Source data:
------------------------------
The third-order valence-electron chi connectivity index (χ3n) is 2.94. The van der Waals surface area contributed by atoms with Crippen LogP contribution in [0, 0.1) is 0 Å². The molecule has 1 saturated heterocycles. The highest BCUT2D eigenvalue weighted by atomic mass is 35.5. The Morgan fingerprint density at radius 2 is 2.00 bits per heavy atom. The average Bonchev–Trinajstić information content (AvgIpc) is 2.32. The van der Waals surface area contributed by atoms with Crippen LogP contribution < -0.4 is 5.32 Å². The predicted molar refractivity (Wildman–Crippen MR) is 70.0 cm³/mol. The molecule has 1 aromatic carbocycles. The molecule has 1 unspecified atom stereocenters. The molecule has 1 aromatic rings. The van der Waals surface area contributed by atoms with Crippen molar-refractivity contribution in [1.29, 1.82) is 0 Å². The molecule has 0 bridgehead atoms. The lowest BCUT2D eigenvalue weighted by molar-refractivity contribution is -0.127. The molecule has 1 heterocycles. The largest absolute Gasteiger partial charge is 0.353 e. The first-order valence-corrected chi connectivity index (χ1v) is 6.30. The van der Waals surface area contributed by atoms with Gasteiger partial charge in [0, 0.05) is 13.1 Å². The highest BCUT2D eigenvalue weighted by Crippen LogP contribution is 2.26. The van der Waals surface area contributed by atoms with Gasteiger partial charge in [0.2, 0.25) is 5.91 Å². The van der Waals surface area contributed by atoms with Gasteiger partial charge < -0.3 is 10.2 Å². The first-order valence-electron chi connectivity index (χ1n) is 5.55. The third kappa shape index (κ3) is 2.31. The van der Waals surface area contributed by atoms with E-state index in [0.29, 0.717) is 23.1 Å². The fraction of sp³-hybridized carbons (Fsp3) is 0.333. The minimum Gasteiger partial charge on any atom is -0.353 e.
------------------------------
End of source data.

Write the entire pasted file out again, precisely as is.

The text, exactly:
The third-order valence-electron chi connectivity index (χ3n) is 2.94. The van der Waals surface area contributed by atoms with Crippen LogP contribution in [0, 0.1) is 0 Å². The molecule has 1 saturated heterocycles. The highest BCUT2D eigenvalue weighted by atomic mass is 35.5. The Morgan fingerprint density at radius 2 is 2.00 bits per heavy atom. The average Bonchev–Trinajstić information content (AvgIpc) is 2.32. The van der Waals surface area contributed by atoms with Crippen LogP contribution < -0.4 is 5.32 Å². The predicted molar refractivity (Wildman–Crippen MR) is 70.0 cm³/mol. The molecule has 1 aromatic carbocycles. The molecule has 1 unspecified atom stereocenters. The molecule has 1 aromatic rings. The van der Waals surface area contributed by atoms with Crippen molar-refractivity contribution in [1.29, 1.82) is 0 Å². The molecule has 0 bridgehead atoms. The lowest BCUT2D eigenvalue weighted by molar-refractivity contribution is -0.127. The molecule has 1 heterocycles. The largest absolute Gasteiger partial charge is 0.353 e. The first-order valence-corrected chi connectivity index (χ1v) is 6.30. The van der Waals surface area contributed by atoms with Gasteiger partial charge in [0, 0.05) is 13.1 Å². The highest BCUT2D eigenvalue weighted by Crippen LogP contribution is 2.26. The van der Waals surface area contributed by atoms with Gasteiger partial charge in [0.2, 0.25) is 5.91 Å². The van der Waals surface area contributed by atoms with Gasteiger partial charge < -0.3 is 10.2 Å². The first-order valence-electron chi connectivity index (χ1n) is 5.55. The third kappa shape index (κ3) is 2.31. The van der Waals surface area contributed by atoms with E-state index in [0.29, 0.717) is 23.1 Å². The fraction of sp³-hybridized carbons (Fsp3) is 0.333. The minimum Gasteiger partial charge on any atom is -0.353 e.